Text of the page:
Here There Be Tygers

Following the outbreak of the Civil War, a soldier of fortune by the name of Roberdeau Wheat formed a volunteer company of infantry in New Orleans, Louisiana to fight for the Confederacy. It was a company comprised of men recruited from the city docks and wharfs that ran alongside the Mississippi River. Most of the men were of Irish descent and had less than stellar records with the local law enforcement agencies of the time. They were a rough bunch of fellows, as apt to take on each other in camp as they were to fight against an enemy in battle. Because Roberdeau could not get the rank he desired from the State of Louisiana, he ended up taking his troops to Virginia and they arrived in that State just in time to take part in the first major battle of the war.

By the end of the Battle of Bull Run, they had acquired the nickname of ‘The Fighting Tigers of Louisiana’ due to their performance in one of the hottest areas of the conflict. Wheat, newly appointed to the rank of Major, was wounded in the battle and had to be carried from the field. Once the battle was over and victory had been achieved, they were sent to the Shenandoah Valley to fight in Stonewall Jackson’s army. During Jackson’s impressive valley campaign the following spring they again distinguished themselves and this more than made up for the troubles they had caused in camp during the quiet winter months beforehand. As Wheat appeared to be the only officer that could control them, in his absence they displayed a penchant for fighting amongst themselves and the other units in the army. On more than one occasion they were accused of stealing from their comrades in other units. One Confederate soldier from Virginia went on record stating that the mere sight of them (except in battle) caused both he and his fellow soldiers ‘the utmost fear’.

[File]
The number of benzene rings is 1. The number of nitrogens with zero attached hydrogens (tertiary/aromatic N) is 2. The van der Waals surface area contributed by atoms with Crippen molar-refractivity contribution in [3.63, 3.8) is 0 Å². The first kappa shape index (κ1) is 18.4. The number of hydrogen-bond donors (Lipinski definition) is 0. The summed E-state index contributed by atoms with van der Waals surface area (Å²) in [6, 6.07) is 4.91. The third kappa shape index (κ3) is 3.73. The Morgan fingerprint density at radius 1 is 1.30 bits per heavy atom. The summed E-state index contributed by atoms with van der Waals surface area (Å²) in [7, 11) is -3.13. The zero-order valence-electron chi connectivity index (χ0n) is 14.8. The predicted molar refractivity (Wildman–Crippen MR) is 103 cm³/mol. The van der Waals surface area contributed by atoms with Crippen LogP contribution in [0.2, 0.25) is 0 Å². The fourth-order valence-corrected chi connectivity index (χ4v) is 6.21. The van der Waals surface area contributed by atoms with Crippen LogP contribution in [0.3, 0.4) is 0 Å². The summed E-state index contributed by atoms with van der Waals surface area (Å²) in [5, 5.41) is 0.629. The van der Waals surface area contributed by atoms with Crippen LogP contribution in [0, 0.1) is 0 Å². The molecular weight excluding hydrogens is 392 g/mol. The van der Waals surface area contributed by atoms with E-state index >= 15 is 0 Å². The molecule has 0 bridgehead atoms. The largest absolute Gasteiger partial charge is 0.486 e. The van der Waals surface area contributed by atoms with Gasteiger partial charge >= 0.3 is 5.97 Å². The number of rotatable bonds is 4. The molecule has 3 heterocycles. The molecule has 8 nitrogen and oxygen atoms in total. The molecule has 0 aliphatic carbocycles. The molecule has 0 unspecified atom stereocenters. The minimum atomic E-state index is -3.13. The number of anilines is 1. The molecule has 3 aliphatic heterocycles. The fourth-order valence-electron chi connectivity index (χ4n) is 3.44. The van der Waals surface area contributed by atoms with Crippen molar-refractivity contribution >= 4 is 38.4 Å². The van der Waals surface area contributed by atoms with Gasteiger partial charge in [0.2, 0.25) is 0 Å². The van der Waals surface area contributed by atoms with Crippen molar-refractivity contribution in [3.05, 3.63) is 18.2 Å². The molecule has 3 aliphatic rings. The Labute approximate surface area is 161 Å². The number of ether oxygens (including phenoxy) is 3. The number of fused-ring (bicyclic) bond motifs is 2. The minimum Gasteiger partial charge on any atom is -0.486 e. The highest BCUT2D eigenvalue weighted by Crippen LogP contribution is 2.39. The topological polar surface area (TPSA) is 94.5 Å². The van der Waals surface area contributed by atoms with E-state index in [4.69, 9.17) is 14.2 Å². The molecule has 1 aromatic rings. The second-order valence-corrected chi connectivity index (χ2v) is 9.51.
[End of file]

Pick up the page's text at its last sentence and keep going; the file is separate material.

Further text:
Later that summer, Wheat was killed in the battle of Gaines Mill. Due to their loss of numbers during the campaigns they had been a part of, the unit was disbanded and the soldiers were separated and placed into other Louisiana regiments. The ‘Fighting Tigers’ moniker, however, stuck with them and eventually all of the Louisiana troops in Virginia shared the nickname. The name lives on today in the sports programs of Louisiana State University – their teams are known today as the “Fighting Tigers of LSU”.

I know this might be a stretch for some, but I see an analogy between those miscreants from the docks and wharves of long ago and the small Christian church I find myself a part of today. We have a tendency to fight and argue with each other. We have a penchant for saying and doing the wrong things on many occasions. But we are a tight-knit group of individuals with a common purpose and goal – fighting the devil and the forces of evil that are arrayed against us on a daily basis. I’ll admit that in this battle, sometimes we are less than tigers and more often like sheep. But through faith and our trust in what God has planned for us, the battle will be won in the end.

Jesus told Peter, “And I say also unto thee, That thou art Peter, and upon this rock I will build my church; and the gates of hell shall not prevail against it.” Sometimes the future looks bad for our church, as with any Christian church. We encounter enemies from without and within. But we have a promise in these verses from Jesus Himself that the very gates of hell will not prevail against the church He has built. We’re also reminded that when we are at our weakest, that is when He is strongest in our lives.

Knowing this as truth, it should be easier for us as Christians to remain firm in our churches and most importantly, in our faith. We would do very well to remember that we should be more like tigers in what appears today to be the closing stages of the conflict.

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